Well, viewing this objectively and pedantically as practical in a few minutes, the box works out to 0.39m2 against an estimated (by one source) 2.5m2 for the car, a 16% increase in the aerodynamic component of losses assuming the same CD as the car, but I'd bet it's somewhat less. According to one detailed but unvalidated mathematical

model of Kona losses, aerodynamic drag represents 46% and 56% of the total losses at 90 and 120 km/h respectively. So, the additional drag might represent an additional (.16 x .46 =) 7% and (.16 x .56 =) 9% more total losses.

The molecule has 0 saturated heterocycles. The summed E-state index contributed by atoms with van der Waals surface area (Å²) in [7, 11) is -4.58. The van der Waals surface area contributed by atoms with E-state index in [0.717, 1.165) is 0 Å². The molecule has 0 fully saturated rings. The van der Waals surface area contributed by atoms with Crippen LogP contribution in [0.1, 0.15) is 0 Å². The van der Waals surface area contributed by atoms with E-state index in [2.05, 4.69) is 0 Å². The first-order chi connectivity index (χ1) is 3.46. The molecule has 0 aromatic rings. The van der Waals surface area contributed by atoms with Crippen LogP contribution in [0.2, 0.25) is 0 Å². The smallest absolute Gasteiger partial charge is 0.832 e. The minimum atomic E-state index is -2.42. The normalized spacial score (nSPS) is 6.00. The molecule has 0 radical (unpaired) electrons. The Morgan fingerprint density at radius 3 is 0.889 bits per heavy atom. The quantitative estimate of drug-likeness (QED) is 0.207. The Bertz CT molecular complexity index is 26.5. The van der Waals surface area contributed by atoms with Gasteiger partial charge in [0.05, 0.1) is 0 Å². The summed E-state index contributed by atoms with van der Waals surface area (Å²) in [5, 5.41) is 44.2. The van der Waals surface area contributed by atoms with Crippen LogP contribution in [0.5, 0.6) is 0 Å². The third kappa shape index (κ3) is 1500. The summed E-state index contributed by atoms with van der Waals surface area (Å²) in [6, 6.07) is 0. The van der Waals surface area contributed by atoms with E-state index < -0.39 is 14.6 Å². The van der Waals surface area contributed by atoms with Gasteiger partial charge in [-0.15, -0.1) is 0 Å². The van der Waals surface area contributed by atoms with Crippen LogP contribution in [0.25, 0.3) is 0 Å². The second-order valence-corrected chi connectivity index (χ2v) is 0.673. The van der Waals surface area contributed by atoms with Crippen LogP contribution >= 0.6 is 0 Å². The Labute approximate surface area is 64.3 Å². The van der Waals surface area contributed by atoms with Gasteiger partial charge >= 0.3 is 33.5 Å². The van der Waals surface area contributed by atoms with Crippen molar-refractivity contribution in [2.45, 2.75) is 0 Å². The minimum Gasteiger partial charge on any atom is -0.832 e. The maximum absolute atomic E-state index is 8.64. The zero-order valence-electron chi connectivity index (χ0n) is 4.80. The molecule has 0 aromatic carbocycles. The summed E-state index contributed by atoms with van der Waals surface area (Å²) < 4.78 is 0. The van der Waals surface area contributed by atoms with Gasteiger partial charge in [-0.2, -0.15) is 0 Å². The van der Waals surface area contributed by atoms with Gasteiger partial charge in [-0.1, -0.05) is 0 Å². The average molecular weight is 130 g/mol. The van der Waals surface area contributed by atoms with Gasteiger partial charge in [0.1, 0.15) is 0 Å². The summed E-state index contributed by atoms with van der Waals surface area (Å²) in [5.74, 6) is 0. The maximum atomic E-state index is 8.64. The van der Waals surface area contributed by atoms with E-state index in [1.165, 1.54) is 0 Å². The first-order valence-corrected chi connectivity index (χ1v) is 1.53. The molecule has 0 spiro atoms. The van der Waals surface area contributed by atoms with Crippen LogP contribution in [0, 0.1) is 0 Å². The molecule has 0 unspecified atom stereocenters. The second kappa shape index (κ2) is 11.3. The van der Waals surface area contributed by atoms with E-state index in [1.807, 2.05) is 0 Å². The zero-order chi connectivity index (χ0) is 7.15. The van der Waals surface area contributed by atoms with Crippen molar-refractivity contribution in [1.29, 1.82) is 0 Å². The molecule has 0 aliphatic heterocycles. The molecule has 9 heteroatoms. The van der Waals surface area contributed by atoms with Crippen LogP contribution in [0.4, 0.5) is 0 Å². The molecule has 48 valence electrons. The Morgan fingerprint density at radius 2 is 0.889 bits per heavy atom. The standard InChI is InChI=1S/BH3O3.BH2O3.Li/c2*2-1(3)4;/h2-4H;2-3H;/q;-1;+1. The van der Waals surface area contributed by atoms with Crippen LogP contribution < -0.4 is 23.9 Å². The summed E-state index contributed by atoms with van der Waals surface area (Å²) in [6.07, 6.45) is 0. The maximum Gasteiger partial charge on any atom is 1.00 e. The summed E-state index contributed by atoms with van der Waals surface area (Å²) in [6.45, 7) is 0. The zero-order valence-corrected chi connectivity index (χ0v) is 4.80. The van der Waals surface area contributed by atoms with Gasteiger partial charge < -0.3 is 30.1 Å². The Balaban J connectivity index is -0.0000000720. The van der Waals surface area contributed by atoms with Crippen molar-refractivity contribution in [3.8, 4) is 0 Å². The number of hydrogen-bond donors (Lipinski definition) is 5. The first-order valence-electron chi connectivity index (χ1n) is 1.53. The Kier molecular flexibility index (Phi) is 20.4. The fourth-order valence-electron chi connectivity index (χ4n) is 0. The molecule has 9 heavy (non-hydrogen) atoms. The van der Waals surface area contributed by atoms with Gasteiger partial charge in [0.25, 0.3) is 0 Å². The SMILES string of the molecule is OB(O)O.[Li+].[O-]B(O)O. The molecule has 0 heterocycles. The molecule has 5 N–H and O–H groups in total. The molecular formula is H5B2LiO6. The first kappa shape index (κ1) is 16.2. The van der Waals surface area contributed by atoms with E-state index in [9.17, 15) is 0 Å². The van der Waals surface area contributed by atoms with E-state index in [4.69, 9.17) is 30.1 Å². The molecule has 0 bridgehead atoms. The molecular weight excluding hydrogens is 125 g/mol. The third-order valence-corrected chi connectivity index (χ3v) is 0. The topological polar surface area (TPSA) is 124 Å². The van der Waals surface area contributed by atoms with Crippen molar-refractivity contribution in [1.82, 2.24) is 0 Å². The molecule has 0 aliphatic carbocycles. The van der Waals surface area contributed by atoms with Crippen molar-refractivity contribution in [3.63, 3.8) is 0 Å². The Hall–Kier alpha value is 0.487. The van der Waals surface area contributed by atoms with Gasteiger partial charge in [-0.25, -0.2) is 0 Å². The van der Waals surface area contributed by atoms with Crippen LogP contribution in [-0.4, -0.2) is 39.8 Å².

The measured differences are 4% and 7% more kWh respectively, where the estimate above says 7% and 9%.

But each measured

*pair* of numbers have a relative potential truncation or rounding error of around 4% and 6%, assuming that a multitude of other practical influences have been avoided while driving. That leaves our measurements indicating a very loose 0-8% and 1-13% against an estimated 7% and 9%, the latter within the margin of that error.

So, it's not unreasonable to suggest that the measurements are

*not* wildly off base, especially if the actual box Cd is better than the car.